Your browser is no longer supported

For the best possible experience using our website we recommend you upgrade to a newer version or another browser.

Your browser appears to have cookies disabled. For the best experience of MRW, please enable cookies in your browser

We'll assume we have your consent to use cookies, so you won't need to log in each time you visit our site.
Learn more

First reading of RoHS regs agreed by the European Parliament

Electronic toys and laboratory equipment are now covered by the EU’s Restriction of Hazardous Substances (RoHS) regulations, following a vote on the recast of the directive.

Amendments made to the directive have been formally approved by MEPs.

The main changes include:

·         The priority list of substances for future restriction, which had included PVC, has been removed, but the method to review or amend the list of banned substances has been made simpler.

·         The scope of electrical and electronic equipment (EEE), including medical devices and monitoring and control instruments.

·         EEE that was outside the scope but is now covered by it will have an eight-year transitional period, giving producers time to adapt.

·         Definitions have been clarified.

·         Better enforcement of the directive at national level will be achieved through “alignment with the marketing of products legislative package”.

Environment commissioner Janez Potočnik said: “We use more and more EEE and we must make sure they have as little impact on the environment and human health as possible – both when we use them and when we throw them away.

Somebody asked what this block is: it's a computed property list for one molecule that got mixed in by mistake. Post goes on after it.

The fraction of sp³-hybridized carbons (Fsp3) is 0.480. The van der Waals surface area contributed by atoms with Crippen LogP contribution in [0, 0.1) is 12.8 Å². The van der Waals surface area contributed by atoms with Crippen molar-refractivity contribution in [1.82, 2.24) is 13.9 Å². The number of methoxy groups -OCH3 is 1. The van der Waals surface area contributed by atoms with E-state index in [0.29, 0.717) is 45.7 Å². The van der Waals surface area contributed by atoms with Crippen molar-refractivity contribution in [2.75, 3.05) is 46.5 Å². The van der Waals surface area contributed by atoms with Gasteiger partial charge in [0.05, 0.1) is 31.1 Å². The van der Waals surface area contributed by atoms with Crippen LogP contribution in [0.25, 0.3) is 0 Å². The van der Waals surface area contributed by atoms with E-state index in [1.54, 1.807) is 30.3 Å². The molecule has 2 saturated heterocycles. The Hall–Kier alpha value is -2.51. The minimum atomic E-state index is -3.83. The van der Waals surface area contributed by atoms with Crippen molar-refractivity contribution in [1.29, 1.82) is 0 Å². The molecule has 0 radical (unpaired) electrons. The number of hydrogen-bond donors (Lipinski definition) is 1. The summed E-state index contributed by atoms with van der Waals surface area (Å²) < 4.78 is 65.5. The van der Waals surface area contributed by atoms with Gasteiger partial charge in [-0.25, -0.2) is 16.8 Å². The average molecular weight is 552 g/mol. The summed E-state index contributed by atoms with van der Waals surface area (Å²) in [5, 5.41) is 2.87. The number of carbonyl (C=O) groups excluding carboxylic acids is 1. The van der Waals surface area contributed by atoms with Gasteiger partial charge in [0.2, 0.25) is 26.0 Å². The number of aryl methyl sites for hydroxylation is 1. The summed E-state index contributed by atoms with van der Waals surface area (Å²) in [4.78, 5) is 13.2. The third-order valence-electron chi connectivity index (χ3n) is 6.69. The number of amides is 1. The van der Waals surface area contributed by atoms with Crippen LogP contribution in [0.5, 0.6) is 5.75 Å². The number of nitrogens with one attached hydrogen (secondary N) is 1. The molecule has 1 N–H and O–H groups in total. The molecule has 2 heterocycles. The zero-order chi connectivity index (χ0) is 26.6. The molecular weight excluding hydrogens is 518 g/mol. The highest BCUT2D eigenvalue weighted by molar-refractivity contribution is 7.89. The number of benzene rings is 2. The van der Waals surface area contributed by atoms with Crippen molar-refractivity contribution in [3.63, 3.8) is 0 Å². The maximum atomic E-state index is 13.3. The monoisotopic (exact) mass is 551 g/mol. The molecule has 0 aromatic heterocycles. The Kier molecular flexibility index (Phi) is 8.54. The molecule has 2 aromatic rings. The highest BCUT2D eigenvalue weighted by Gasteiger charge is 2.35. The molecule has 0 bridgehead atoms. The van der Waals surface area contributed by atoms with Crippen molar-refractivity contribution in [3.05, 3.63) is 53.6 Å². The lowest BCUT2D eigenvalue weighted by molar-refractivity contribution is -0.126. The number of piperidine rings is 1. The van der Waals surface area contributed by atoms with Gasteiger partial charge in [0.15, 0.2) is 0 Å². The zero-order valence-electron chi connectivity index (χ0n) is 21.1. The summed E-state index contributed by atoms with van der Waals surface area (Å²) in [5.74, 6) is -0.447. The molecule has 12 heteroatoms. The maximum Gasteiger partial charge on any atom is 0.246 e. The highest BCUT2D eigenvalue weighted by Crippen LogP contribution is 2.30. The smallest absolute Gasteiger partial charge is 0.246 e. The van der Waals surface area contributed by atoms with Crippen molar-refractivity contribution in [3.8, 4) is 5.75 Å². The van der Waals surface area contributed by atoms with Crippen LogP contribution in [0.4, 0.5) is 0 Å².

“Today’s vote will lead to a stronger law that is coherent with other pieces of legislation and easier to implement and enforce.Environmental improvements will result from the inclusion of new product categories such as medical devices and monitoring instruments. In the medium to long term, this will eliminate the presence of banned substances in these products and in the waste derived from them.”

The text will now be formally adopted by the European Council (EC) and come into force 20 days after it is published in the Official Journal of the European Union. Member states will then have 18 months to transpose it into national law but until then the existing RoHS directive still applies. The EC will review the changes made to the directive. 

The RoHS Directive aims to create a set of rules that avoid disparities between legislation in member states regarding hazardous substances in EEE. It has led to changes in the design of EEE across the EU, preventing hazardous substances being disposed of and released into the environment since 2003.

Have your say

You must sign in to make a comment

Please remember that the submission of any material is governed by our Terms and Conditions and by submitting material you confirm your agreement to these Terms and Conditions. Links may be included in your comments but HTML is not permitted.